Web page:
Wednesday, February 07, 2007

Mental Age - More on Ashley

As the fervor of the blogosphere dies down in regard to Ashley and the "Ashley Treatment", I ran across an interesting article on Wired News today about determining age. It's a good read, and it touches on one argument brought up by the disability community: no one really knows what Ashley's mental function is.

No one is arguing that an intellectual mind is hidden inside the now-famous girl known only as "Ashley." But determining mental age is not a precise science. While assigning a mental age may give Ashley's parents some comfort, determining that number is based largely on guesswork.

It's nice to see a somewhat balanced article in the mainstream media for a change.


Penny L. Richards said...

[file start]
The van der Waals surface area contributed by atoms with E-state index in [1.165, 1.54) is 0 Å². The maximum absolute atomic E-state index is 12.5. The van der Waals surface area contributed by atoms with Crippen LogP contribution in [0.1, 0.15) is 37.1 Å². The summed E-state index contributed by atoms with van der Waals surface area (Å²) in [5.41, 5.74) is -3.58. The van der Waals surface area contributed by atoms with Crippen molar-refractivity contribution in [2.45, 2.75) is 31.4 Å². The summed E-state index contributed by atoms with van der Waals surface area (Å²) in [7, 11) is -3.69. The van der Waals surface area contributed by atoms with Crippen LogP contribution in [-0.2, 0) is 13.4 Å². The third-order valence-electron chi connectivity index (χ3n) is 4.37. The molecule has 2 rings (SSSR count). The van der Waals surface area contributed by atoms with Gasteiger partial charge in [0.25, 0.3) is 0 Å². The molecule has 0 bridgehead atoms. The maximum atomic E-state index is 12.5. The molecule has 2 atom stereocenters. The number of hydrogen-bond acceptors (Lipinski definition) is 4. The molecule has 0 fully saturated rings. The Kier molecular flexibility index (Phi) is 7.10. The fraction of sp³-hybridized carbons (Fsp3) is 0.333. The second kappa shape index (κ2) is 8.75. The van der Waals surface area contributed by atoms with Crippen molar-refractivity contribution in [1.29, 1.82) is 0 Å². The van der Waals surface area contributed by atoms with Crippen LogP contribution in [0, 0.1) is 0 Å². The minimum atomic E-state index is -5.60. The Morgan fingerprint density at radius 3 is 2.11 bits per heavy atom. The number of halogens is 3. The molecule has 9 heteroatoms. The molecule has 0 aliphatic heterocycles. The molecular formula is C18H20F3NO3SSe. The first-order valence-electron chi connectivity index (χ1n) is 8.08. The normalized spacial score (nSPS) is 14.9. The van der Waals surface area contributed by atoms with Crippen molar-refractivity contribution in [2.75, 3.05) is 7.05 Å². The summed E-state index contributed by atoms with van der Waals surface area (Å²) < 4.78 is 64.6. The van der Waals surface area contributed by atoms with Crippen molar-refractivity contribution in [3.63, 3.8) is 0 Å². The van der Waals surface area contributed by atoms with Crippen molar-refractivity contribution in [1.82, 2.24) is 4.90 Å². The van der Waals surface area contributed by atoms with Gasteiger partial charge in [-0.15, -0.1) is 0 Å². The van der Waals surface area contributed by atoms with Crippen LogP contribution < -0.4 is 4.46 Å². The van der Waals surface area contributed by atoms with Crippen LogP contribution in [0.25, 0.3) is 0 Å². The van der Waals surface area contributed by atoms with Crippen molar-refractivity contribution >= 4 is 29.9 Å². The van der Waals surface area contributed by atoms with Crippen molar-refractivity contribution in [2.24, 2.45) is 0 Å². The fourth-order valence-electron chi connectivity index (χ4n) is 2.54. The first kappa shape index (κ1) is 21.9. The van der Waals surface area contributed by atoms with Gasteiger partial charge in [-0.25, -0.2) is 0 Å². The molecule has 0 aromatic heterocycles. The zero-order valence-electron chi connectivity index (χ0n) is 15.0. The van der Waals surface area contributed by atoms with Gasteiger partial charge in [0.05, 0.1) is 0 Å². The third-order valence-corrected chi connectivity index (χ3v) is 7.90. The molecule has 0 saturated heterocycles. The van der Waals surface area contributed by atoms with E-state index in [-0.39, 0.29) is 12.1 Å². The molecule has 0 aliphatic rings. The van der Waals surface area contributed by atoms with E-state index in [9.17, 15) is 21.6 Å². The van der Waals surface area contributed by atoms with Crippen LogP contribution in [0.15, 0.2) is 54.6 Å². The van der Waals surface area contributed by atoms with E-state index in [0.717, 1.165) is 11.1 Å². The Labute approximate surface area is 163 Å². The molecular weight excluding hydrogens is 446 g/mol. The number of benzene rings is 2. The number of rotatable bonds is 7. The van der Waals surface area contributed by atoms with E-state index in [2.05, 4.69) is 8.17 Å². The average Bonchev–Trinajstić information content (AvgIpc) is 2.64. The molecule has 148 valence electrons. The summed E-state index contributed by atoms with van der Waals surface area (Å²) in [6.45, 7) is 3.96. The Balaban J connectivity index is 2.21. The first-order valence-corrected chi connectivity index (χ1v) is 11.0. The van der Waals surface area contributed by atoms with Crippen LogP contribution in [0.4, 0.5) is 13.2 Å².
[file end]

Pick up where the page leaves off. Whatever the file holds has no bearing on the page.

Thank you thank you thank you for this! I've been waiting for someone to say exactly this. A ten-year-old child with a "mental age of 3 months" is nothing like a baby--they may have memories that span years, they may do some things that are more typical of a 9-month-old, etc. etc. It's an average of many guesswork numbers assigned to various skillsets--no one number is sufficient to peg someone's development, especially if their development is taking a very different trajectory than the average. "Mental age" is a concept best left to paperwork--in the media, it's always misrepresentative, and encourages harmful stereotypes about disability.

Disgruntled Ladye said...

Glad to share the link.

It really surprised me to find this article on Wired's site, especially since it addressed this in a much better (in my opinion) fashion than the majority of the media.